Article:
“It’s a dire situation” for workers, said Lance Lowry, who heads the Texas Correctional Employees union in Huntsville. “Several hundred officers in the Beaumont area are unable to get in and staffing is critical at those units.” State officials sent in 90 corrections officers to fill the gap.
Hurricane Harvey dealt a beating to prison and jail facilities in southeast Texas, triggering evacuations, marooning staff and depriving prisoners of toilets and running water, the Houston Chronicle reports. Thousands of inmates remained in limbo Monday, including hundreds who fled rising floodwaters only to be taken to a facility a federal judge had deemed too dangerously hot for inmates with medical conditions. The crisis now centers on Beaumont, where flooding compromised the water supply at three federal and three state prisons. While city officials scrambled to get treatment facilities up and running, many correctional officers couldn’t cross the swollen Neches River to get to their jobs. “It’s a dire situation,” said Lance Lowry, who heads the Texas Correctional Employees union in Huntsville. “Several hundred officers in the Beaumont area are unable to get in and staffing is critical at those units.”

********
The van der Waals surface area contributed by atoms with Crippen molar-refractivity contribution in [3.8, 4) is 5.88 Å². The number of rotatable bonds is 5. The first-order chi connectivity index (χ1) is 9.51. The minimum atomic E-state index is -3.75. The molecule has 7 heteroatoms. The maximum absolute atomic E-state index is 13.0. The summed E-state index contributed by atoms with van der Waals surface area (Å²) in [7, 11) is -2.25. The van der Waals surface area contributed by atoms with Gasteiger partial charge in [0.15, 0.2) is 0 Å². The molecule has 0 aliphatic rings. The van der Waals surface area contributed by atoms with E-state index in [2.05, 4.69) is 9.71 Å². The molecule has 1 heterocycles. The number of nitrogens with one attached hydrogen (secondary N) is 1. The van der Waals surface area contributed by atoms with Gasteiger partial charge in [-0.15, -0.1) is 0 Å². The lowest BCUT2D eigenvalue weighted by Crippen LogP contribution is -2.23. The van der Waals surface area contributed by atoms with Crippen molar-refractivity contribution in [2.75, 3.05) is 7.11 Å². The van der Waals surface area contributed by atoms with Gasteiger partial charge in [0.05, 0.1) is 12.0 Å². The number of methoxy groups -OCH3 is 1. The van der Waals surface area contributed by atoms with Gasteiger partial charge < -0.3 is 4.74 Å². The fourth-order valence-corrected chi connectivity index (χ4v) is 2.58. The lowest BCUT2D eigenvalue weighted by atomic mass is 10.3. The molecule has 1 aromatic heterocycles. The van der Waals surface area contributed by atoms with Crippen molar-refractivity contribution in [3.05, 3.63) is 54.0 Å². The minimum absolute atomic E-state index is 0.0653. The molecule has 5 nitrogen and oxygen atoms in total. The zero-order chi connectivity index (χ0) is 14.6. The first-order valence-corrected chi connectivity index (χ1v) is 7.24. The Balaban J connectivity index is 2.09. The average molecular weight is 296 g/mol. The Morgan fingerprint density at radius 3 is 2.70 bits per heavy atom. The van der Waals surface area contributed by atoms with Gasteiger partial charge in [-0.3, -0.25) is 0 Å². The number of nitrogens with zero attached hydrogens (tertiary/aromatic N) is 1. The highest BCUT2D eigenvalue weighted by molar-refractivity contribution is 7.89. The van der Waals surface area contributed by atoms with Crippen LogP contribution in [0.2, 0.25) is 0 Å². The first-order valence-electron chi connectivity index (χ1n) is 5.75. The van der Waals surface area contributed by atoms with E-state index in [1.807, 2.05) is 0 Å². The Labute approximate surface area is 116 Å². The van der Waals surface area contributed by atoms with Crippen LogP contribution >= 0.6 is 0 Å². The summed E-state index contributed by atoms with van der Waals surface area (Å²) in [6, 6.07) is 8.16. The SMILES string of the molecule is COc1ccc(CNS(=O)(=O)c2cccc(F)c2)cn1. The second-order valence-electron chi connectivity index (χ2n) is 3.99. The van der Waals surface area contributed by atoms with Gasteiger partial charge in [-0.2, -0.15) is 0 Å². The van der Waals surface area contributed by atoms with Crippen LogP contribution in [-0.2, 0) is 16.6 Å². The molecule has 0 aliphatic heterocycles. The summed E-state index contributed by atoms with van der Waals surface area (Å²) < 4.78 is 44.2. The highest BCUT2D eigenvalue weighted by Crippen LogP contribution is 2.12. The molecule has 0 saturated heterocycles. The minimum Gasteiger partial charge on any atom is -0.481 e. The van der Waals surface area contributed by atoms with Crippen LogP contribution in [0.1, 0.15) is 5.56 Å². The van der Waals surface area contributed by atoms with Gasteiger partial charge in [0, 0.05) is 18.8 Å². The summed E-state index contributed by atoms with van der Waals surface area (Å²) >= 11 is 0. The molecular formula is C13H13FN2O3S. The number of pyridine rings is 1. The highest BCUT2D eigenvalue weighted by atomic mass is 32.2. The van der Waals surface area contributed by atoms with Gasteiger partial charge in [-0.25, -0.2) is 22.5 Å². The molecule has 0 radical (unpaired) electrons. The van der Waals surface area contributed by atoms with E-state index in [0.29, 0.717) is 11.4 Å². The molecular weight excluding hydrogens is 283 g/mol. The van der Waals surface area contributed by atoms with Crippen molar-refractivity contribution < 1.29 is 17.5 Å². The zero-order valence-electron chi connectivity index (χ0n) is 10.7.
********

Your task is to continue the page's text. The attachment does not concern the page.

Lowry said staff-to-inmate ratios don’t allow for wiggle room in an emergency. A guard said in one online forum that those who made it in to work have been spread very thin. Jason Clark, spokesman for Texas Department of Criminal Justice, said the state shipped in more than 90 officers to fill the gap, providing enough personnel to run the facilities safely. Worried family members have fielded a range of complaints from relatives at the Beaumont prisons — including minimal access to drinking water, bare-bones meals and poor access to medicine. One inmate reported standing water up to his kneecaps, but Clark said he toured the three state facilities in Beaumont and, “there is no water near the units. I spoke with offenders and given the situation they were in good spirits.”